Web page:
By Frank Warren
When managing and promoting World class fighters, there comes a time when you have to roll the dice to determine whether they're exceptional or just simply very good.
That time has arrived for Nathan Cleverly this evening. The Welsh light-heavyweight will enter the ring as a marginal underdog with the bookies for the first time when he makes a sixth defence of his WBO title against formidable Russian banger Sergey Kovalev at Cardiff's Motorpoint Arena. Both are unbeaten so, as they say in this trade, somebody's '0' has to go. BoxNation televise live.
It's not hard to see why the odds makers are sceptical regarding 'Clev's' chances of retaining.
Comrade Kovalev, aptly known as 'Krusher', has ko'd 19 of his 21 opponents, with 18 left seeing stars inside three rounds.
A product of the lauded Russian amateur system, he had well in excess of 200 unpaid fights, winning national titles and international singlets at both junior and senior level. He twice stuck gold at the World Military Games.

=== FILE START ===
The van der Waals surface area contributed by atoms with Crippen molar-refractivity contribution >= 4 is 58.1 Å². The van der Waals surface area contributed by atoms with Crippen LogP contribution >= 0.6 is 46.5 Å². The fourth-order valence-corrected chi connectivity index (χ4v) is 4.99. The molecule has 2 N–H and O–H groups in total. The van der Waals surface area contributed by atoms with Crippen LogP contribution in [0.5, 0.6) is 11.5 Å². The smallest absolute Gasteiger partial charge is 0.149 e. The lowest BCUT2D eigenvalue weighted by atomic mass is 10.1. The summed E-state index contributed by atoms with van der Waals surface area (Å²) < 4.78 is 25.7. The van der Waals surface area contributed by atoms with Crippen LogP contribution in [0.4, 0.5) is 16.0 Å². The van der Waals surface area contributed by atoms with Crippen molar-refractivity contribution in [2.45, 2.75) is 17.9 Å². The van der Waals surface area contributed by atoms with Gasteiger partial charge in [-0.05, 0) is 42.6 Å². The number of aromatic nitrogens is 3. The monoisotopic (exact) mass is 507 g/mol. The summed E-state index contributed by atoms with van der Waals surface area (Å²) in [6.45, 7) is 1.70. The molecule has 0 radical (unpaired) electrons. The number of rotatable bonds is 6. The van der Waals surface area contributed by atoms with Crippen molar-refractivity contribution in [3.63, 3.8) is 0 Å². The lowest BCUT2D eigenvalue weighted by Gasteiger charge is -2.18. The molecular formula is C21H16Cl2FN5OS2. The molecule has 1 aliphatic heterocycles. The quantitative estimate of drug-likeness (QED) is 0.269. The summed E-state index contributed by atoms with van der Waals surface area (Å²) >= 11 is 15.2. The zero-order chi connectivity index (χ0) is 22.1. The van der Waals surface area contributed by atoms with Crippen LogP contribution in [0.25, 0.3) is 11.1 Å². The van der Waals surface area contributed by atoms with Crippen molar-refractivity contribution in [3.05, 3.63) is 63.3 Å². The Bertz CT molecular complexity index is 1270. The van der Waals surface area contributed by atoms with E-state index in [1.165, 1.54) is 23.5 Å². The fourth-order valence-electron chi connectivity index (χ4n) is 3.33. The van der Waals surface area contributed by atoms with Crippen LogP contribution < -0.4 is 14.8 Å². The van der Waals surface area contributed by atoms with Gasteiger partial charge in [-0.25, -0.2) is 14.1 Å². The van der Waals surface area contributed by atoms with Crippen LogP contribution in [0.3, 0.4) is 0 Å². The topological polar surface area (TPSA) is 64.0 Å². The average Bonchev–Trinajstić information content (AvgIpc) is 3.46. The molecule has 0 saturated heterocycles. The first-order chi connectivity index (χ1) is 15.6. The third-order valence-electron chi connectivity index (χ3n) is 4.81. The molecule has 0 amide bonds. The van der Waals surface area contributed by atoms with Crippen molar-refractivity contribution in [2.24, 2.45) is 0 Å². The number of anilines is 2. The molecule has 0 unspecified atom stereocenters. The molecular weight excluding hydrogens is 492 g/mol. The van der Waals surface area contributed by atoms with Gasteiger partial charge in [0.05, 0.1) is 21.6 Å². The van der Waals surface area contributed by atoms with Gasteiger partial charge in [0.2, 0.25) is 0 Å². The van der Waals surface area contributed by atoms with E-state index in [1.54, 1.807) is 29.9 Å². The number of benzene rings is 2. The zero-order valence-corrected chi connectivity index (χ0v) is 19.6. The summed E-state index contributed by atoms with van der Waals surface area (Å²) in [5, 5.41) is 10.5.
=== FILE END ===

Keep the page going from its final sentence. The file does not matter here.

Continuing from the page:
At 30, he lands in Wales in his physical prime and bursting with self-belief. Feted Florida coach John David Jackson himself a former two-weight world champion and Don Turner, who masterminded much of Holyfield's career have handled Kovalev's preparation and will front his corner this evening. US promotional giants Main Events and powerful American TV company HBO are also among the Russian's backers.
But, having turned professional at just 18, Nathan has served his apprenticeship. Having previously been Joe Calzaghe's chief sparring partner and capturing Commonwealth, British and European titles in record time, he has now reigned on the WBO throne for two and a half years.